It's not everyday that I'm left really impressed by a young entrepreneur. Like, really impressed. However, that's exactly how I felt after spending time with Samantha Redding, owner and creator of the beautiful Gypset Collective. I had seen her shimmering yet earthy handmade jewelry at one of my favorite local shops and I had of course insta-stalked her feed online. The time came to stop being a low-key admirer and become a real life supporter, so I purchased a necklace and a wrist cuff a few weeks ago and the addiction began. I immediately wanted more pieces, and I needed to know more about this gal.
The first question I had was how and why does one enter a saturated market, battling other new comers and commercial big boxes for a spot in our jewelry boxes and still go on to find success within their backyard and beyond?
Let's start from the beginning in a great place: A love story.
After Samantha and her husband got married they traveled to Nicaragua for their honeymoon.
"I was sitting on the beach every day watching my husband surf and beautiful rocks and gem stones were washing up on shore. I convinced him to buy an extra suitcase to take home what I had collected on the beach. Once we got home, together we polished and drilled them and began making jewelry together as a small side business. He had a men's line and I worked on a women's line."
Sounds perfect. Two young dreamers starting off their lives together making beautiful things in their first home as husband and wife. What could go wrong?
Enter the corporate world sticking it to you.
Samantha hit a life altering road block when her male dominated work place at Sun Bum abruptly let her go when she was five months pregnant (don't even get me started on this).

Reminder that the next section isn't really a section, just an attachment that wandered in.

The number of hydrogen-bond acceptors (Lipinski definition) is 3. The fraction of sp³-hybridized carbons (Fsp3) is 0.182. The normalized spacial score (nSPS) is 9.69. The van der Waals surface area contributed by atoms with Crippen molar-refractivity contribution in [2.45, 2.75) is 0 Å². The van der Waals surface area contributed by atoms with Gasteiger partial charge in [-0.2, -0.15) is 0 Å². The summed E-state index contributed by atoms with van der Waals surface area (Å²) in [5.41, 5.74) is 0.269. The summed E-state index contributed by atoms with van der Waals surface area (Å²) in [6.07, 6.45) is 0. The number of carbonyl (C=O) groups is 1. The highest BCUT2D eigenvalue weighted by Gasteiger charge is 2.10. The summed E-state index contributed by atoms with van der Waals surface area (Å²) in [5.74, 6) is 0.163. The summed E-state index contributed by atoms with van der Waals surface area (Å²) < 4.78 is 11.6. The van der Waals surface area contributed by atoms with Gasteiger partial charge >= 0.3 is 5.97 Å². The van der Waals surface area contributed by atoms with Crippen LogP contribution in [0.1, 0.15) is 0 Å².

"At that point I wasn't sure what to do and I couldn't go out and get a new job being pregnant, so I figured I would just try and push the side business as much as I could. I began focusing on the jewelry full time on my own."
And so the girl boss hustling began.
Samantha explained that the inspiration for the name Gypset (pronounced jip-set) is a cross between a Gypsy and a Jet-setter and a nod to where it all began.
"The name really comes from how the company was started. My husband and I were traveling when everything happened, and the purpose was to make some money that we could put toward traveling more together. I wanted to build something around that while being trendy, but not a name that was already over-saturated in the market."
In three words Samantha describes her brand as boho, on-trend, and affordable.
"I think that the girl that is buying my jewelry is free-spirited. She doesn't necessarily care about trends. You certainly don't have to be a trendy person to wear my pieces. While some stuff is overtly trendy others are not. My favorite part of doing markets is seeing the people who come because so many different types of girls are drawn to it."
Impressively Samantha's jewelry is currently in 45 retailers across the country. She sources her gems and stones by doing endless research of where mines are opening all over the world, as well as working with suppliers within in USA. Everything comes back to her here in Orlando where it's handmade. Her core competency goes well beyond a maker and designer; this girl knows how to hustle and get the word out.